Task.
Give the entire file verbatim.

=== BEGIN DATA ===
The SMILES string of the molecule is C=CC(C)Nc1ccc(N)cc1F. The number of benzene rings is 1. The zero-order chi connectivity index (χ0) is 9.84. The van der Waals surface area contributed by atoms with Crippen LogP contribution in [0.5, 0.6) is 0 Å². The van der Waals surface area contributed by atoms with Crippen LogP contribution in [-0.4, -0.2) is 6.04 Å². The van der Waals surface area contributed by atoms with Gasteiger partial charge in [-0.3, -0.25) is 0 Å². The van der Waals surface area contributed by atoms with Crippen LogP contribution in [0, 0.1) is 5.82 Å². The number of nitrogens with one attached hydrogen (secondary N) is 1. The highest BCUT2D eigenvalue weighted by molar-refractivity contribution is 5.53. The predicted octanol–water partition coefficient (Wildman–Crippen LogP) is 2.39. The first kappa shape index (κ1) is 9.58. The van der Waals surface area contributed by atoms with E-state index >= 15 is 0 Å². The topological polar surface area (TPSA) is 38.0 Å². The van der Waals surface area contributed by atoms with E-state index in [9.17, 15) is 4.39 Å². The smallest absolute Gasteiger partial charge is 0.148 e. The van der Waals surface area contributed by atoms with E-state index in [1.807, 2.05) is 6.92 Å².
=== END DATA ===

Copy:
The SMILES string of the molecule is C=CC(C)Nc1ccc(N)cc1F. The number of benzene rings is 1. The zero-order chi connectivity index (χ0) is 9.84. The van der Waals surface area contributed by atoms with Crippen LogP contribution in [0.5, 0.6) is 0 Å². The van der Waals surface area contributed by atoms with Crippen LogP contribution in [-0.4, -0.2) is 6.04 Å². The van der Waals surface area contributed by atoms with Gasteiger partial charge in [-0.3, -0.25) is 0 Å². The van der Waals surface area contributed by atoms with Crippen LogP contribution in [0, 0.1) is 5.82 Å². The number of nitrogens with one attached hydrogen (secondary N) is 1. The highest BCUT2D eigenvalue weighted by molar-refractivity contribution is 5.53. The predicted octanol–water partition coefficient (Wildman–Crippen LogP) is 2.39. The first kappa shape index (κ1) is 9.58. The van der Waals surface area contributed by atoms with E-state index >= 15 is 0 Å². The topological polar surface area (TPSA) is 38.0 Å². The van der Waals surface area contributed by atoms with E-state index in [9.17, 15) is 4.39 Å². The smallest absolute Gasteiger partial charge is 0.148 e. The van der Waals surface area contributed by atoms with E-state index in [1.807, 2.05) is 6.92 Å².